Over the past weekend, our Canopy team made the journey to Omaha Nebraska to take part in the Berkshire Hathaway annual meeting. This has always been a dream of mine ever since I started investing as a little kid. Warren Buffett for all intents and purposes is the G.O.A.T of all investors. When I told friends and family that what I was doing, they gave me a weird look, asked why I would ever want to go to a shareholder meeting especially in all places Omaha Nebraska. I relate this adventure as watching Michael Jordan or your favorite athlete play live. With Warren being 93 years old and Charlie being 99 years old, there is not better time than now to make this journey.
Some basic takeaways from the overall weekend, is that Omaha Nebraska is a very cool city. I did not know what to expect, however, I surprisingly really liked the city. The city had incredibly friendly people, great bars and restaurants, easy to travel around and very clean.
The Shareholder meeting was held in a basketball arena similar in size as the Kohl Center in Madison. People from all over the world packed the arena to see Charlie and Warren talk for 6 hours about their opinions on the markets, global economy, and many other top of mind investment topics.
When asked about the future of value investing, Buffett answered: "Value investing will be fine; people will continue to do dumb things." It got a laugh from the crowd and in Warren’s opinion, there will always be an opportunity to invest in good companies.
All humans come with standard emotional equipment that is to some degree predictable. We tend to panic at the worst possible moment and are greedy when we should be cautious. Human emotions and thus long term market trends and cycles are here to stay. Yes, we have become more educated, with access to fancier, faster, and better financial tools. We have more information at our fingertips than ever before, unfathomable just decades before. Despite all of that, we are no less human. We will behave like humans no matter how sophisticated we become. Human emotions will still impact the markets.
This was also a common theme in the book I read last month, Mastering the Market Cycles – Getting the Odds on your Side” by Howard Marks. If you want a recap of the book, check out my LinkedIn Profile.
Another interesting comment I wrote down was when Buffett said, "People are trying to outsmart each other in arenas that you don't have to play in."
Far too many times I run into this concept in finance and this is a good reminder that you don't get extra points in the market for the degree of difficulty of analysis. In addition, it is the reason I ask you so many questions in our meetings. I am trying to figure out with you, what game we need to play to help you win.
Morgan Housel in his podcast Episode 6 – Play Your Own Game also says something similar. He quotes “Everyone is different. What you want might not be what I want. What is fun to you, might be miserable to me. You have different life experiences, different role models, different risk tolerances, goals, social ambitions, on and on. One of the Most Important financial skills is figuring out what game you are playing and playing it and only it.”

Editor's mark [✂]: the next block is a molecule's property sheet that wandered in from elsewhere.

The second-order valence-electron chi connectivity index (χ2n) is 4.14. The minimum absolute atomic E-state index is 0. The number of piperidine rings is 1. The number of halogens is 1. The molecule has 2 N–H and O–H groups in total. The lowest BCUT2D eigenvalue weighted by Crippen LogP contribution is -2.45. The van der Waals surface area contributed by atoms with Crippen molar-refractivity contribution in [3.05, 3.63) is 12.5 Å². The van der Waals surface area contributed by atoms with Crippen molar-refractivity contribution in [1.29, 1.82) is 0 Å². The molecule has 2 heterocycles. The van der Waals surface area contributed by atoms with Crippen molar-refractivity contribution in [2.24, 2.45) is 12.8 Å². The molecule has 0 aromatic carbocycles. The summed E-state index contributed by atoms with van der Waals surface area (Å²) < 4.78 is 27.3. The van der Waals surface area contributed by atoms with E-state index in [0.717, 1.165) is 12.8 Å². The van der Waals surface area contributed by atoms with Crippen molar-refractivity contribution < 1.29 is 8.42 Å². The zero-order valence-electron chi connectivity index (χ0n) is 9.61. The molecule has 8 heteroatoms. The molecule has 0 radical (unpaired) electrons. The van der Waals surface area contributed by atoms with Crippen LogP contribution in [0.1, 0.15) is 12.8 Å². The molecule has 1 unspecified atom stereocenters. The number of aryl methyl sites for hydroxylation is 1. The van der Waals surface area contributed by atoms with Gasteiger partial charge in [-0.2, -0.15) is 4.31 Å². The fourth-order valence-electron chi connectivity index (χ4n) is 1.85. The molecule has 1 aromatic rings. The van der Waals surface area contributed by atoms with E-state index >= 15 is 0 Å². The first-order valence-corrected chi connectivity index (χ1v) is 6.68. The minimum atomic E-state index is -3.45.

On a morbid topic of wills, Buffett opined that "if your kids are reading your will for the first time after you have died, this is a mistake that you won't be able to correct." He is not going to sign a will unless he shares the contents of it with his kids and gets their feedback. I thought this was interesting. How many of you have talked with your kids or family about your estate. I know it is not as fun as talking about the Milwaukee Bucks playoff run or the summer travel plans, but it might be one of the most important conversations you ever have with your family.
I loved this from Buffett: "If you want to know how to live your life, write your obituary and then reverse engineer it so that you can live up to it.
In addition, Buffett said: “If you want your kids to have certain values, it's important that you live those values and talk about it.” I cannot agree more with it. This applies not just to parenting but being a boss, a coworker, and a Financial Advisor to you. If I don’t practice what I preach, it will be tough for anyone to take me seriously.
Buffett’s quote that stuck with me most was “I don't know anyone who is kind to die without friends. I know plenty people with money to die without friends". Having money only attracts friends who value you for your money. Kindness, however, has an everlasting purchasing power.
Charlie Munger is an interesting human being to me. He has somehow mastered the ability to be unemotional when it comes to investing. When asked if he has ever made an emotional investment decision in his life, his answer was “No.” Nothing more to explain and nothing more to justify.
Charlie’s advice for a good life: “It's so simple to spend less than you earn, avoid toxic people, toxic activities, keep learning all your life, defer gratification because you prefer it that way, and if you do it all this way you will succeed. If not, you will need a lot of unusual luck.” Charlie doubled down on the toxic people comment: "Get them the hell out of your life."
My favorite line from Munger which doesn’t necessarily relate to anything in this article was: “Practicing law today is like a pie-eating contest, where if you succeed, you get to eat more pie.”
The experience was something I will truly cherish as a highlight in the investment journey. Not everything said was earth shattering and mostly was just basic advice that time, patience and consistently sticking with the plan works even in an ever evolving world.
Thank you for giving me the opportunity to continue to work with you and help you achieve your financial goals.